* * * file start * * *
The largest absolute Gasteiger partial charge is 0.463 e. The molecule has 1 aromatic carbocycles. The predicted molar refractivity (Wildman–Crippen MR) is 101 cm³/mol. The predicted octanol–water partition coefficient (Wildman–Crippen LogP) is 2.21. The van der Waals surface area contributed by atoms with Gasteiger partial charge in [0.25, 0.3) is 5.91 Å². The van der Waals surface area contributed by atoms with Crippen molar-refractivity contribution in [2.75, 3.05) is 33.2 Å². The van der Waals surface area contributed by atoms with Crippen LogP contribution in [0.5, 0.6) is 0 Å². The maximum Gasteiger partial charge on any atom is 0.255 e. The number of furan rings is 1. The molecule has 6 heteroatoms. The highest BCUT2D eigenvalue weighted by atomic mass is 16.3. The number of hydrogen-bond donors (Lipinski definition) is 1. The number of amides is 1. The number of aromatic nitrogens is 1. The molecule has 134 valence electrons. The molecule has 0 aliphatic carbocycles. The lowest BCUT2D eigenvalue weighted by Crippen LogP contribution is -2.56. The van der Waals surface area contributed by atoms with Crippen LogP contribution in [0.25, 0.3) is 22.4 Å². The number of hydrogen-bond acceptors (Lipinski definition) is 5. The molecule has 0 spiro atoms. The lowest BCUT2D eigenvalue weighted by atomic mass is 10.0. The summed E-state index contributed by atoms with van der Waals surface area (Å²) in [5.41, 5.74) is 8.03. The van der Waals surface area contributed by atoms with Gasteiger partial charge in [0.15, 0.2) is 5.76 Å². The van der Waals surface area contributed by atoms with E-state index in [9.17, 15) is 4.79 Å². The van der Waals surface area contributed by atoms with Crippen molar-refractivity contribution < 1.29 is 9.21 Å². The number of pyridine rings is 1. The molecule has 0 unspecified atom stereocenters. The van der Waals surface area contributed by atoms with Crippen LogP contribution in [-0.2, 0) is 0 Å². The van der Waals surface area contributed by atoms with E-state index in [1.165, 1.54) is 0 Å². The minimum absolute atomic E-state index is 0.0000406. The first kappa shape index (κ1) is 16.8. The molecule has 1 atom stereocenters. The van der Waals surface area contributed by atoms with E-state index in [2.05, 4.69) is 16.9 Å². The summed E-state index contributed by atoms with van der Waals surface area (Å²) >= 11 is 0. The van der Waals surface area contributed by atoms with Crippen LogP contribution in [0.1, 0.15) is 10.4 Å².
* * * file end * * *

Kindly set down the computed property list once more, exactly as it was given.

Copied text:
The largest absolute Gasteiger partial charge is 0.463 e. The molecule has 1 aromatic carbocycles. The predicted molar refractivity (Wildman–Crippen MR) is 101 cm³/mol. The predicted octanol–water partition coefficient (Wildman–Crippen LogP) is 2.21. The van der Waals surface area contributed by atoms with Gasteiger partial charge in [0.25, 0.3) is 5.91 Å². The van der Waals surface area contributed by atoms with Crippen molar-refractivity contribution in [2.75, 3.05) is 33.2 Å². The van der Waals surface area contributed by atoms with Crippen LogP contribution in [0.5, 0.6) is 0 Å². The maximum Gasteiger partial charge on any atom is 0.255 e. The number of furan rings is 1. The molecule has 6 heteroatoms. The highest BCUT2D eigenvalue weighted by atomic mass is 16.3. The number of hydrogen-bond donors (Lipinski definition) is 1. The number of amides is 1. The number of aromatic nitrogens is 1. The molecule has 134 valence electrons. The molecule has 0 aliphatic carbocycles. The lowest BCUT2D eigenvalue weighted by Crippen LogP contribution is -2.56. The van der Waals surface area contributed by atoms with Crippen LogP contribution in [0.25, 0.3) is 22.4 Å². The number of hydrogen-bond acceptors (Lipinski definition) is 5. The molecule has 0 spiro atoms. The lowest BCUT2D eigenvalue weighted by atomic mass is 10.0. The summed E-state index contributed by atoms with van der Waals surface area (Å²) in [5.41, 5.74) is 8.03. The van der Waals surface area contributed by atoms with Gasteiger partial charge in [0.15, 0.2) is 5.76 Å². The van der Waals surface area contributed by atoms with E-state index in [9.17, 15) is 4.79 Å². The van der Waals surface area contributed by atoms with Crippen molar-refractivity contribution < 1.29 is 9.21 Å². The number of pyridine rings is 1. The molecule has 0 unspecified atom stereocenters. The van der Waals surface area contributed by atoms with Crippen LogP contribution in [-0.2, 0) is 0 Å². The van der Waals surface area contributed by atoms with E-state index in [1.165, 1.54) is 0 Å². The minimum absolute atomic E-state index is 0.0000406. The first kappa shape index (κ1) is 16.8. The molecule has 1 atom stereocenters. The van der Waals surface area contributed by atoms with E-state index in [2.05, 4.69) is 16.9 Å². The summed E-state index contributed by atoms with van der Waals surface area (Å²) >= 11 is 0. The van der Waals surface area contributed by atoms with Crippen LogP contribution in [0.1, 0.15) is 10.4 Å².